A Briefing on Biometrics
By: James Azar
For thousands of years, fingerprints and other unique characteristics have been used to identify individuals. Fast forward to the nineteenth century and the Industrial Revolution started to revolutionize identity markers to distinguish between the general populace and criminals. These were accepted as natural evolutions and statistical ways of keeping track of people with ever-growing populations.
Today, few of us even blink at being asked for ID or a driver’s license. After all, for most of us, these type of security measures make us feel safe knowing that our identity is being protected.
There has been a drastic change, developing since the 1990s however, in the way everyday citizens feel about the safety of these identity markers. Once it became well known that biometrics had gone digital, and individual privacy was no longer private, biometrics and specifically the biometrics database entered a heated controversy regarding privacy.
Privacy vs. Security
There are two sides to this issue. For example, to what extent does an individual citizen have privacy? If they commit a crime, for example, they forego their personal choices and their place can be searched legally, but without any regard for personal items.
Taken to the next level, fans attending the Super Bowl in 2001 thought they were just having a good time when in fact, the police were scanning 100,000 faces to find mug shots of criminals in the audience. Once the Federal Government became involved in 2003, the biometric database became a widespread compendium identifying millions of citizens by race, religion, physical markers, sexual orientation, family status, criminal history and more.
Many people wonder to what extent national security can or should override one’s privacy. Does privacy even exist? This is the heart of the controversy and both sides have made strong arguments. Despite concern over the abuse of the database as a way to target innocent people based on racial or other technicalities, the Biometrics Database is growing and being used globally.
CIR - Common Identity Repository
Although in the past biometrics seemed to be relegated to specific areas, the recent entrance of the European Union has raised more than a few eyebrows. Since the EU serves all of its citizens, a database of this size will make a profound impact on global identification and security.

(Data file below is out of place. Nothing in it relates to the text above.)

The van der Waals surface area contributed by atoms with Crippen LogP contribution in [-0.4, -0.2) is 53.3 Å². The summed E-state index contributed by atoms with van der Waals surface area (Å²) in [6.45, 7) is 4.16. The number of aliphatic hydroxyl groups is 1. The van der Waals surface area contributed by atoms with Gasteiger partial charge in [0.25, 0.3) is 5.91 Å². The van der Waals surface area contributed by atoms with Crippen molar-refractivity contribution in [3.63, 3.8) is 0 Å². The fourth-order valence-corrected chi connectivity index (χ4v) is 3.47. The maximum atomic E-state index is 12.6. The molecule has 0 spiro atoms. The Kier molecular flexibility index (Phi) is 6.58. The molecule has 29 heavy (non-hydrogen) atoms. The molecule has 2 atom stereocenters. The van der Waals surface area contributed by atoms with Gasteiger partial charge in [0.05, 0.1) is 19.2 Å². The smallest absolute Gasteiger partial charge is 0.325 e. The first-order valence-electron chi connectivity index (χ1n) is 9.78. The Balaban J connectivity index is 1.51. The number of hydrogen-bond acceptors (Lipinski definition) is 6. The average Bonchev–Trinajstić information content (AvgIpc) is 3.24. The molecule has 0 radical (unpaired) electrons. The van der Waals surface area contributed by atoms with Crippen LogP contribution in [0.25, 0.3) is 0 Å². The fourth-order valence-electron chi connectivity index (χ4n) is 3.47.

While the EU assures everyone, this is for security given the mass waves of migration, some argue that it has become destructive to individual civil rights and liberties. For example, these types of laws have also been used in dictatorships to control and round up the masses for genocide, exploitation, and slave trade. Even if these may seem like quite extreme examples, the question remains do they have the right or rather do we want them to have the right to collate our data.
The CIR would be composed of an enormous biometrics database, one made up of over 350 million people. This system has been created specifically to identify all people by name, date of birth, passport numbers, fingerprints and facial scans among other characteristics. In the right hands, namely legal and judicial systems, this may well expedite justice and prevent serious crimes, since the database is focused on criminals and migrants who are escaping from their countries, many of whom may have committed crimes.
Find Out More
If you would like to find out more, be sure to check out the CyberHub Engage YouTube Channel, for an in-depth look at how biometrics is changing everything we know about privacy and security globally.